What's worse: wasting packaging or wasting water?

Another thread reminded me of something I’ve tought about often. I reuse all sorts of packaging. I’ll reuse the cardboard box from the doughnut or cake shop; I’ll slide in another sheet of wax paper on the bottom. I’ll reuse the plastic bags the local bakery uses for their bread, and even the wax paper bags they use for their cookies. It can take quite a bit of water to clean these sometimes. Same with to-go cups, like for iced coffee.

I’ve always wondered, is any perceived benefit of reusing packaging offset by the amount of water/wax paper I consume in the process?

Side note: Once or twice a year, someone will understandably balk due to health department reasons. But overall, I’m surprised how well I’ve been accomodated in my reuse campaign. I was very afraid at first, but most everyone was extremely supportive.

I reuse foil almost all the time. Generally I’ve tented something with it. I also use and then reuse paper plates. If we’re having toast or a sandwich, why not? I have a daughter who’s always showing me way to recycle/reuse. When we get takeout food, they’re always giving us SO many paper napkins. Those get saved and used. I’d love to read about others uses.

I’m a fairly recent convert to Debbie Meyer GreenBoxes, reusable storage for produce that absorbs ethylene gas and retards spoilage. I rinse and either pat or spin dry everything I put in the boxes, and the vegetables stay fresh a freakishly long time. I think I’m both saving water and reducing waste, and I’m definitely cutting down on prep time.

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I wash and recycle the Dunkin Donuts iced coffee cups, so I wash the straws at the same time. I keep these in my car and refuse the new ones I am offered. Local recycling won’t take styrofoam but I wash the trays that carry meat and produce, then use them to hold sandwiches and snacks at home, and as cutting boards when prepping ingredients. There’s always one in the microwave to catch boil-overs. Then I throw them out. I think I’m using less soap and water that way than if I were washing cutting boards and plates.

There’s some packaging that can be used with just a little rinse, or as is. Plastic produce and bakery bags don’t need to be cleaned before reusing, IMO. I would not feel I needed to add wax paper to a bakery box before reusing. I’d just shake out crumbs and wipe off anything sticky. Germophobia and reusing/recycling may be irreconcilable worldviews.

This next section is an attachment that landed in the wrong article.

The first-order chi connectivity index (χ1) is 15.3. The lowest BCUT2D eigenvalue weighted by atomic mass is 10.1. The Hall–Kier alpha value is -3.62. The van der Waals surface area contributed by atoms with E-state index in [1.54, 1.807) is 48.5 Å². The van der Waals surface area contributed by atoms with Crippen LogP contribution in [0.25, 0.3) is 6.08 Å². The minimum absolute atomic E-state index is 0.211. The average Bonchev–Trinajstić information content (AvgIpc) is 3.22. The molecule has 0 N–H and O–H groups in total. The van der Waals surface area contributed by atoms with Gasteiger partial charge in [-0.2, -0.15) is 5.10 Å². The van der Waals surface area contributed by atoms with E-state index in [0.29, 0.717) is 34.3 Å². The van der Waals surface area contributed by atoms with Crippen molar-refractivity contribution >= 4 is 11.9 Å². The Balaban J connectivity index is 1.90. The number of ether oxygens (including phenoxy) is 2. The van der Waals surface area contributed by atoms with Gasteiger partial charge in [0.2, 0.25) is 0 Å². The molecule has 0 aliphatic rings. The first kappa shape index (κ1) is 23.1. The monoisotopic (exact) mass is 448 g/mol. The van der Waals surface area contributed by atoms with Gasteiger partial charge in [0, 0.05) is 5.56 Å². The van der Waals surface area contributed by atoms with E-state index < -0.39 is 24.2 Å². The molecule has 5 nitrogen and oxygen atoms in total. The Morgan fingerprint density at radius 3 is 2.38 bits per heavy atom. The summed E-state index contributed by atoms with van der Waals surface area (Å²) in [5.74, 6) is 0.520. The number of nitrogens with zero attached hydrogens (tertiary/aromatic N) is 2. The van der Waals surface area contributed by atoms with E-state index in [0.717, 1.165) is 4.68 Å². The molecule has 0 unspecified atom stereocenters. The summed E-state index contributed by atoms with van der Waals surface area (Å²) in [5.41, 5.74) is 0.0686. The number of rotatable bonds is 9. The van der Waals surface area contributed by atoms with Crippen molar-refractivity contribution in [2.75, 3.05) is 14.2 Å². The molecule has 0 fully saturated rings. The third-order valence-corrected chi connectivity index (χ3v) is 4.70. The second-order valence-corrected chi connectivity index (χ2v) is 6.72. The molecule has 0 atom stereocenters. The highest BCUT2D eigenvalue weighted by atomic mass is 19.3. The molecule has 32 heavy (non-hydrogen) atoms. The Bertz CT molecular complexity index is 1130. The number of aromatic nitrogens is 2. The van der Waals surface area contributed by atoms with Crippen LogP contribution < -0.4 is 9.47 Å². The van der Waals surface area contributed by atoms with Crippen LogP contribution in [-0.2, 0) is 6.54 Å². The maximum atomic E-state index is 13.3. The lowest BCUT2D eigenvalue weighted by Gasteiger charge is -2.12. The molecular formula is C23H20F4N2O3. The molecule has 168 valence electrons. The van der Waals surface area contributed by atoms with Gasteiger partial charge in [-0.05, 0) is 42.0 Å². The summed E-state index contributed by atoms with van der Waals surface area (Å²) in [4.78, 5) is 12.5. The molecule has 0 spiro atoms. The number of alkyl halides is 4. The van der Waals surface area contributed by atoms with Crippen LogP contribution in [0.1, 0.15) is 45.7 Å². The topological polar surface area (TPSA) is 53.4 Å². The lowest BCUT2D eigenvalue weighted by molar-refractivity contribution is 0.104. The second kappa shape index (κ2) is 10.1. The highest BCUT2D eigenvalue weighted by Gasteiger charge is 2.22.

Produce is a whole other discussion. When I get greens at the farmers market in-season, I have to use a lot of water to rinse them. The worse offender is spinach. It takes forever to rinse all the dirt out of it.

For takeout food, I’ve actually reused the containers quite a bit in the past. (I would only do it during slow hours.) These days we don’t takeout much, so I don’t keep the containers in the car like I used to. Just last week, however, we reused a pizza box. It required a new sheet of wax paper in the middle of the box, but the pizza shop uses a wax paper sheet anyway.

We reuse pretty much every plastic or glass container from the grocery store. You have to be careful because the jars retain some of the smell of their previous occupants. If you’re giving away cookies, e.g., use a “compatible” jar, like a jam or peanut butter jar. Otherwise the cookies end up smelling like sambal.

Great question. I think it depends what materials are being reused. I do remember some believe that using disposable paper towels is more environmental than using cloth towels (which need to be washed). Not sure if it is true.

For me, cloth towels over paper is all about the money. Paper towels are so ridiculously expensive.

Rinsing produce under running water is unnecessary. Fill a large bowl with cold water, swish the greens in it, then lift them out with your hands and place them in a colander or salad spinner to drain. All the dirt stays behind, at the bottom of the bowl. You could be extra-ecological by pouring that water through a coffee filter, after which it could be used again for washing or cooking.